Refinance HELOC

I have $200K balance on my home equity line of credit of my primary
residence. I own the house outright and the current market value for
the house is about $400K. Is it a right approach to refinace the HELOC
into a 30-year mortgage to take advantage of the low fixed interest
rate. I'm also wondering if I can still keep the HELOC after I
refinance. Will the lender require me to close the heloc account first
so that the loan-to-value ratio is under 80%?
Reply to
In article ,
Yes, it is good to refi a variable H/E loan into a fixed H/E loan or conventional 2nd mortgage. You could also try to refi both the first and 2nd into one new first. The lender will likely have you close the old H/E as part of the process of getting a new H/E loan. They may do this by writing a check for the loan balance directly to the old H/E servicing company. You may find it hard to get any new loans if you loan to value is over 80%, especially if the lender asks for a new appraisal, and that value comes in rather conservatively.
A variable rate H/E loan isn't the worst thing you could have right now. My H/E loan adjusted down to $3.125%, and will probably stay under the rate of my fixed first mortgage for quite some time into the future.
Reply to
John A. Weeks III
Am I reading this correctly? You owe $200K on the HELOC, but have no first mortgage?
It's tempting to have such a low rate (my HELOC is now 2.5%, vs first at 5.24%) but the HELOC has no place to go but up. Mine can go above the first in under a year if the 2001 run up is repeated. I've kept the HELOC balance at a level that I am confident I can pay off in full in less than a year. Yes, I'd recommend getting a new fixed first. No, you cannot keep the HELOC as the fixed mortgage will need a first lien. Nothing to do with 80%, it has to do with position. The first mortgage guy may give you a HELOC at the same time. Mine did, and each time I refinanced the first, they went through the motion of canceling and re-issuing the HELOC, even though both loans were theirs.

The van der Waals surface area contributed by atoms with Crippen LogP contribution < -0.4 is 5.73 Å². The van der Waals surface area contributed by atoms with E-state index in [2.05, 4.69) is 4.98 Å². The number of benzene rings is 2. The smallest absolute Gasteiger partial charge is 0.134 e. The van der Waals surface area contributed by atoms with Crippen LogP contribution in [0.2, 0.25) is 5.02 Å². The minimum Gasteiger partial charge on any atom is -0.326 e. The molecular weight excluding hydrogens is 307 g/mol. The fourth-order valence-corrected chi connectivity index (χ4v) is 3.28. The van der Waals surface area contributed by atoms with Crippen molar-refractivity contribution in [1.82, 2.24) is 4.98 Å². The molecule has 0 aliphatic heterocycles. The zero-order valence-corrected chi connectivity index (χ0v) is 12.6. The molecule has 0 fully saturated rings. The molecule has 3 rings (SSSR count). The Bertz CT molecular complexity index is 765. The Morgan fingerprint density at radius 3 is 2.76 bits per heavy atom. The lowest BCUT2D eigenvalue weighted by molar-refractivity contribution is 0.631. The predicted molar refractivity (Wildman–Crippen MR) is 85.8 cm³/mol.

Reply to
Hey, it happens. Consider the following scenario:
You buy a house and take out a mortgage.
A few years later, interest rates have decreased slightly, property values have gone up, and you want to enlarge the house. So you take out an HELOC at a rate slightly less than the mortgage and add onto the house. Now you get a cash windfall and decide to use it to pay off as much debt as you can. Of course you pay the debt with the higher interest rate first.
Presto: HELOC with no mortgage.
Reply to
Andrew Koenig
It is you. The terms are different. A HELOC that the OP has is a variable loan, which is tied to an index (usually Prime Rate) and can adjust monthly. It has a draw period, usually 10 years, then must be paid over the next 20, still variable.
If you mean the amount owed feels like a mortgage, well, of course. But the consequences are very different.
Reply to
So the home isn't collateral? Honest question, I don't know but I assume it would be. If the home is collateral, none payment would have similar consequences would they not?
Reply to
How about if I leave with "the fine details of the contract are different, but your house is still on the line"?
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